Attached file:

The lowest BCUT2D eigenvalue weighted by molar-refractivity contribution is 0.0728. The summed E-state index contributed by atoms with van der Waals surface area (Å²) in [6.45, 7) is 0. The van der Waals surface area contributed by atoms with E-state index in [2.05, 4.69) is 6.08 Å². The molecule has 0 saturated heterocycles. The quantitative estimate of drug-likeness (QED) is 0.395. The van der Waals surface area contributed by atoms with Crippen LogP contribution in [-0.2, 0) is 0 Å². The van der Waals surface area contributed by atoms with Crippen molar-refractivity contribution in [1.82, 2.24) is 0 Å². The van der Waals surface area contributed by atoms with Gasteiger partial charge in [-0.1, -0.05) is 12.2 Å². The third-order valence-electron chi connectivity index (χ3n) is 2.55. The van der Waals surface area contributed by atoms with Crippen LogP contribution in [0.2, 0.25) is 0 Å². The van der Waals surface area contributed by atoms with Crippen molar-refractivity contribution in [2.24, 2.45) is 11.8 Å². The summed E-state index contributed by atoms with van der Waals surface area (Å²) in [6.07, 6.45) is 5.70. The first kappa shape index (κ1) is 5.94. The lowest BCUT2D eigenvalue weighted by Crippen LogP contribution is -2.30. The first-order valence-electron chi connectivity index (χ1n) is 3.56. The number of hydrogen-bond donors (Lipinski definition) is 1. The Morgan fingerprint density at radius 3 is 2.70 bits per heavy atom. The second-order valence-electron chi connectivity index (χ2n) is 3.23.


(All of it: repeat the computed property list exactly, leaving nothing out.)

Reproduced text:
The lowest BCUT2D eigenvalue weighted by molar-refractivity contribution is 0.0728. The summed E-state index contributed by atoms with van der Waals surface area (Å²) in [6.45, 7) is 0. The van der Waals surface area contributed by atoms with E-state index in [2.05, 4.69) is 6.08 Å². The molecule has 0 saturated heterocycles. The quantitative estimate of drug-likeness (QED) is 0.395. The van der Waals surface area contributed by atoms with Crippen LogP contribution in [-0.2, 0) is 0 Å². The van der Waals surface area contributed by atoms with Crippen molar-refractivity contribution in [1.82, 2.24) is 0 Å². The van der Waals surface area contributed by atoms with Gasteiger partial charge in [-0.1, -0.05) is 12.2 Å². The third-order valence-electron chi connectivity index (χ3n) is 2.55. The van der Waals surface area contributed by atoms with Crippen LogP contribution in [0.2, 0.25) is 0 Å². The van der Waals surface area contributed by atoms with Crippen molar-refractivity contribution in [2.24, 2.45) is 11.8 Å². The summed E-state index contributed by atoms with van der Waals surface area (Å²) in [6.07, 6.45) is 5.70. The first kappa shape index (κ1) is 5.94. The lowest BCUT2D eigenvalue weighted by Crippen LogP contribution is -2.30. The first-order valence-electron chi connectivity index (χ1n) is 3.56. The number of hydrogen-bond donors (Lipinski definition) is 1. The Morgan fingerprint density at radius 3 is 2.70 bits per heavy atom. The second-order valence-electron chi connectivity index (χ2n) is 3.23.